Follow-up endoscopy after Barrett's esophagus fix could be curbed

Reuters Health Information: Follow-up endoscopy after Barrett's esophagus fix could be curbed

Follow-up endoscopy after Barrett's esophagus fix could be curbed

Last Updated: 2018-04-27

By David Douglas

NEW YORK (Reuters Health) - Neoplasia recurrence following initially successful radiofrequency ablation (RFA) of Barrett's esophagus (BE) is relatively rare and endoscopic follow-up frequency may be safely reduced in many patients, researchers say.

"Endoscopy utilization is a 'big-ticket item,' and entails a significant effort and investment on the part of the patient," Dr. Nicholas J. Shaheen of the University of North Carolina School of Medicine, in Chapel Hill, told Reuters Health by email.

"Our data," he added, "suggest that a much attenuated schedule of follow-up endoscopies after successful treatment of Barrett's esophagus would still provide good protection against the development of cancer. These data are the first guidance for this problem that is not based on expert opinion."

For the study, online April 6 in Gastroenterology, Dr. Shaheen and colleagues collected and analyzed data from U.S. and U.K. registries involving more than 5,800 patients.

To predict the incidence of neoplasia recurrence following initially successful RFA, they developed three categories of risk and modeled intervals which would yield a 0.1% risk of recurrence of invasive adenocarcinoma.

Recurrence was associated with the most severe histologic grade prior to complete eradication of intestinal metaplasia (CEIM), age, endoscopic mucosal resection, sex and baseline BE segment length.

Using U.S. registry data, multivariate analysis with a model based solely on most severe pre-CEIM histology predicted neoplastic recurrence with a C statistic of 0.892. The model also performed well using U.K. data, the team says.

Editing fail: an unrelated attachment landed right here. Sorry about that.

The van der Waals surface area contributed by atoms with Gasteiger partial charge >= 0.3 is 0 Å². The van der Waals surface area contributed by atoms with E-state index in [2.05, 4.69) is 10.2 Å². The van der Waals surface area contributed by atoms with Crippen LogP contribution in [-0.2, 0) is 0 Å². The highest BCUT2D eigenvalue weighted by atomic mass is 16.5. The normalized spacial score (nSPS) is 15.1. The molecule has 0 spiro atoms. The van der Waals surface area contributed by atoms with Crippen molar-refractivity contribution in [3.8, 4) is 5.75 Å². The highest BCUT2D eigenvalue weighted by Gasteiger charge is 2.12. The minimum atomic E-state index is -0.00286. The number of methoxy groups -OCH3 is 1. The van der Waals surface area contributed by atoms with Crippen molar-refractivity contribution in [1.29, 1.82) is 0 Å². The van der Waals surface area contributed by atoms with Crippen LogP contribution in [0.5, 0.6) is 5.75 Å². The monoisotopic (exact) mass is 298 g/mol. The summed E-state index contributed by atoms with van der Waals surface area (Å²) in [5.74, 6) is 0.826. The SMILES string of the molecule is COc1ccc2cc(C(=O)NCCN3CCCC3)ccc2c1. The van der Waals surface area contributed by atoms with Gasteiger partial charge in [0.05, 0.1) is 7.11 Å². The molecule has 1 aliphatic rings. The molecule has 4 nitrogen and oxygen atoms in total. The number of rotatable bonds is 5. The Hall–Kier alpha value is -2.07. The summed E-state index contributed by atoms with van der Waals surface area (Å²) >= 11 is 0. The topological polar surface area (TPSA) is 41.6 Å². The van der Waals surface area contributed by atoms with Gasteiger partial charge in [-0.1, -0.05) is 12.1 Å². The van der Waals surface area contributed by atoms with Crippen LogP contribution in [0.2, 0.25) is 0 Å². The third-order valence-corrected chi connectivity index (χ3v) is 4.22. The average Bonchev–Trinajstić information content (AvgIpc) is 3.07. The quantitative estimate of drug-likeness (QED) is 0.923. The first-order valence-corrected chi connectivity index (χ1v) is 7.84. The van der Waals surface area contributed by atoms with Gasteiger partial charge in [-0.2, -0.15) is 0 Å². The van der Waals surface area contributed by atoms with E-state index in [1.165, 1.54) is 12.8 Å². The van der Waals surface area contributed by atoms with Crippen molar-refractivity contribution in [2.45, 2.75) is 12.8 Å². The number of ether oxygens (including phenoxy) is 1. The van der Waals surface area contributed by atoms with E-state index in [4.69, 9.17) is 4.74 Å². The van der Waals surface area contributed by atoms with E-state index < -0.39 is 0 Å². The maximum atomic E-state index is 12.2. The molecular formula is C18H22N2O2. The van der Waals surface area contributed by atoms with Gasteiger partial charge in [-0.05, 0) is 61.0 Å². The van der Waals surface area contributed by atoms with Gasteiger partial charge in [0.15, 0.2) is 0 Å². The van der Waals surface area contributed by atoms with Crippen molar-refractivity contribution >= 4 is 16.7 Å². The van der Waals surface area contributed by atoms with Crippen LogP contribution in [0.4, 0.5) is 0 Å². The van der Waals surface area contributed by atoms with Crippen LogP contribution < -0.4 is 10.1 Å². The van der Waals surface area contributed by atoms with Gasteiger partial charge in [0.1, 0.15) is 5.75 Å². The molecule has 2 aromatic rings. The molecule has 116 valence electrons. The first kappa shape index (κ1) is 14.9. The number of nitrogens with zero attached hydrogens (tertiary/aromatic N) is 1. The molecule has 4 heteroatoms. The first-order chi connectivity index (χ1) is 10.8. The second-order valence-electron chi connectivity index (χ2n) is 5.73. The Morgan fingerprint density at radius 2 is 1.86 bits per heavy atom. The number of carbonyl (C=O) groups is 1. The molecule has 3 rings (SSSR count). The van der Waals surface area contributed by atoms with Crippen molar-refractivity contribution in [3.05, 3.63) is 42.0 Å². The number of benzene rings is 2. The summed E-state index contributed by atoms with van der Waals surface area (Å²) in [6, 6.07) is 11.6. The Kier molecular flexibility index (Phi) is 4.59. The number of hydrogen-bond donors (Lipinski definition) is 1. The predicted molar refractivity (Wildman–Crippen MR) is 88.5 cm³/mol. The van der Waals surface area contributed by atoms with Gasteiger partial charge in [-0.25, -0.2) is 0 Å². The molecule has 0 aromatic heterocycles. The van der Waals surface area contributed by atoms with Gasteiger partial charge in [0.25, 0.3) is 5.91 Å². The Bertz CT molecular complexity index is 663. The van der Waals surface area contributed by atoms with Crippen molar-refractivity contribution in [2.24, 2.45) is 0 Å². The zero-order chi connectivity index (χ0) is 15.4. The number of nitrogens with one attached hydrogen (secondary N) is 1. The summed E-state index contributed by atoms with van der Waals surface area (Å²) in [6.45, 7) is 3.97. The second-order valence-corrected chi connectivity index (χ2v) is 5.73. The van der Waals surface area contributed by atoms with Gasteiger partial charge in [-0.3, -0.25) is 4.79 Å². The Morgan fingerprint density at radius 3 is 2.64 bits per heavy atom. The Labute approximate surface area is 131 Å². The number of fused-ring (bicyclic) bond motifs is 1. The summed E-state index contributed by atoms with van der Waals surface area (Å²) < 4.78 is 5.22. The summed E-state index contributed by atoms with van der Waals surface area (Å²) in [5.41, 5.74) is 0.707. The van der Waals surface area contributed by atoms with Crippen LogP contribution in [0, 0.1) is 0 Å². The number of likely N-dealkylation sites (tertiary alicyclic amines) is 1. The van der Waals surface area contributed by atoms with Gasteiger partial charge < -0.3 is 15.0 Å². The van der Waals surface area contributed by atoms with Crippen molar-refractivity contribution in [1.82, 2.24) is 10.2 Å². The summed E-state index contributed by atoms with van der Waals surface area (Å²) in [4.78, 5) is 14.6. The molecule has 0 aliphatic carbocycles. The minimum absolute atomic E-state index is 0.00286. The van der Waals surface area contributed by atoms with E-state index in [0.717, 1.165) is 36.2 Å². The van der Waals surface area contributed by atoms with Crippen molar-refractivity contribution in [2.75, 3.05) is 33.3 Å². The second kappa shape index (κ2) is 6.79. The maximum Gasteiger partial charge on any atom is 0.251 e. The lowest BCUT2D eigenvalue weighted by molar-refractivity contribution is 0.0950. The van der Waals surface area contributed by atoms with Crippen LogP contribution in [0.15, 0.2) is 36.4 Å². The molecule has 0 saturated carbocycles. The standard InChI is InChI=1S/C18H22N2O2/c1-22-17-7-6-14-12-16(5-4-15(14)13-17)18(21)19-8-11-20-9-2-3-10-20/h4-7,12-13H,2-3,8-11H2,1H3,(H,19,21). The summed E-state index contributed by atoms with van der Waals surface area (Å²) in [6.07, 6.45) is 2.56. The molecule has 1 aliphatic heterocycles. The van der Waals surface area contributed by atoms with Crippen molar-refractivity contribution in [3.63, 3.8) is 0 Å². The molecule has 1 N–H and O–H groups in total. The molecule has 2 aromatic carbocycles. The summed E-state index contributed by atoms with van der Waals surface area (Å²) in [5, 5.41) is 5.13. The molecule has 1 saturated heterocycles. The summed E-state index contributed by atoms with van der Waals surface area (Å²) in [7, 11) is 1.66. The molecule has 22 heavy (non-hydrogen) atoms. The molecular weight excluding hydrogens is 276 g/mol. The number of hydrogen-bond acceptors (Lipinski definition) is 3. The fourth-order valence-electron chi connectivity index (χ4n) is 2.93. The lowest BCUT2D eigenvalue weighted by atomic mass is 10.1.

Based on the findings, they say, "For patients with low-grade dysplasia, we propose surveillance endoscopy at 1 and 3 years after CEIM; for patients with high-grade dysplasia or intramucosal adenocarcinoma we propose surveillance endoscopy at 0.25, 0.5, and 1 year after CEIM, then annually."

Adherence to these surveillance intervals "could decrease the number of endoscopies performed yet identify unresectable cancers at rates less than 1/1000 endoscopies," the researchers write.

"Our findings suggest the frequency of surveillance endoscopies after CEIM should differ broadly from what is currently recommended and rely only on most severe histologic grade before CEIM is achieved," they observe.

Dr. Yujin Hoshida of the Simmons Comprehensive Cancer Center of The University of Texas Southwestern Medical Center, in Dallas, who was not involved in the study, told Reuters Health by email, "Given the sizable patient population and lengthy follow-up to monitor neoplastic recurrence, individual risk-based tailored screening is a promising approach to enable cost-effective and practically-feasible implementation of a cancer/neoplasia screening program."

SOURCE: https://bit.ly/2HTxqhY

Gastroenterology 2018.

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